January 22, 2013

# The house always wins

The Herald has a good story about gambling: the total expenditure net of winnings is \$2 billion/year, [update or \$16billion gross] about \$3600 per capita.  That’s quite a lot. For example, looking at the Retail Trade Survey, it’s about twice what we spend on alcohol, and about the same as expenditures on all recreational goods.

What’s harder to tell is how the expenditures break down across

It’s quite possible that the last category is a large fraction of total expenditure, while being a small fraction of total people.

[update: the \$3600 figure includes winnings. Losses are a more plausible \$450/capita]

Thomas Lumley (@tslumley) is Professor of Biostatistics at the University of Auckland. His research interests include semiparametric models, survey sampling, statistical computing, foundations of statistics, and whatever methodological problems his medical collaborators come up with. See all posts by Thomas Lumley »

### Comments

• Martin Kealey

Which half-million (~555,555) people count for the “per capita”? Presumably that excludes everyone who doesn’t gamble at all?

• Martin Kealey

Just to be clear, \$2.068 bn was the net expenditure (spending minus winnings), while the the gross expenditure (turnover) was \$16.06 bn (the quoted “\$3600 per capita”).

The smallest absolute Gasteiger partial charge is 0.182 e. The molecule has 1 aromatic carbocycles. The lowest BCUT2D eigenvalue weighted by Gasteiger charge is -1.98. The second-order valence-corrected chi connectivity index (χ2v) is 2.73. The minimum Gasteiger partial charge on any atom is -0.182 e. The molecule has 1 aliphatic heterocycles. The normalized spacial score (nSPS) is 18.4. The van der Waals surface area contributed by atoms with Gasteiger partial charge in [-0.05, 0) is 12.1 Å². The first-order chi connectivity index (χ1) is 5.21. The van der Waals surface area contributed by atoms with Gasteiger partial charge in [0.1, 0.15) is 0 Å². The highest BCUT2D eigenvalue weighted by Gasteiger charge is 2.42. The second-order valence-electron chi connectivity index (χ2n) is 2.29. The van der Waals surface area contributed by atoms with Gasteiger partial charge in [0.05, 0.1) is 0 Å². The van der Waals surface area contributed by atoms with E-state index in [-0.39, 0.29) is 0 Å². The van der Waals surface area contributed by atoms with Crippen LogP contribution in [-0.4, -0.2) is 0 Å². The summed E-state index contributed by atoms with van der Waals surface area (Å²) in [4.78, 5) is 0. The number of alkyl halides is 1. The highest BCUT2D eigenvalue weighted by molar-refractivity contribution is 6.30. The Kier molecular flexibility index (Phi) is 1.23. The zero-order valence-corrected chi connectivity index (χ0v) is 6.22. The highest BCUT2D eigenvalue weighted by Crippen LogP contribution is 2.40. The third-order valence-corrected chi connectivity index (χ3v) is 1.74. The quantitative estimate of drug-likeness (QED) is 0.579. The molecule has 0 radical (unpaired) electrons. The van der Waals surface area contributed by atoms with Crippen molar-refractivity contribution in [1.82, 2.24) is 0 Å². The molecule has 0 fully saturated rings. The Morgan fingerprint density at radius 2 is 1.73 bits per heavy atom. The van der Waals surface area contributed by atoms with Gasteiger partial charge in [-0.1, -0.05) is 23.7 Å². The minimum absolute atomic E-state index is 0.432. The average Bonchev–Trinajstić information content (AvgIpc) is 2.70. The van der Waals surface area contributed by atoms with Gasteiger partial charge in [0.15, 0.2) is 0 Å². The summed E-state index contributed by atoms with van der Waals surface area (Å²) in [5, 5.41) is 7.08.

• Thomas Lumley

Hmm. That’s a good point. I didn’t check the arithmetic.

Looking more carefully, \$3600 is actually the average gross expenditure, not expenditure net of winnings: 16 billion divided by 4.5 million.

• Steve Black

Another query or two on denominators:

The article begins “New Zealanders lost…” but does this mean that sufficient data is collected so that the Dept of Internal Affairs can remove overseas visitors? Or is there some modelling going one to figure that out from other sources like border control?

Do Internal Affairs and/or the Gambling establishments even have a way of establishing how many gamblers there are? From other surveys of household expenditure? Just curious.

• Thomas Lumley

There was a big survey in 1999, but not much since. I thought it might be in the Health Behaviours Survey along with drug use, but it doesn’t seem to be.

It looks as though the new continuous NZ Health Survey will have a gambling module that rotates in periodically.

I don’t know of data that would separate out foreign gamblers.

• Mark

Does using trademe / online auctions count as gambling?

• Martin Kealey

Life is a gamble; of more interest here is whether one can calculate probabilities & expected returns.

Let’s assume that everyone who bids or sells has a rational utility function and sets limits accordingly.

The bidder’s gamble then is whether one will win the auction, and by how much below one’s bid limit. (The vendor has a corresponding gamble: whether the item will sell, and by how much above the reserve.)

In theory this is a game where nobody loses, provided they behave rationally: heads you win (sale made with an non-negative margin), tails you don’t lose (no sale).

Of course, this is working in isolation. Perhaps for some items, the bids placed by other people may affect your own utility function; especially for unique items like artworks where “collectibility” is important.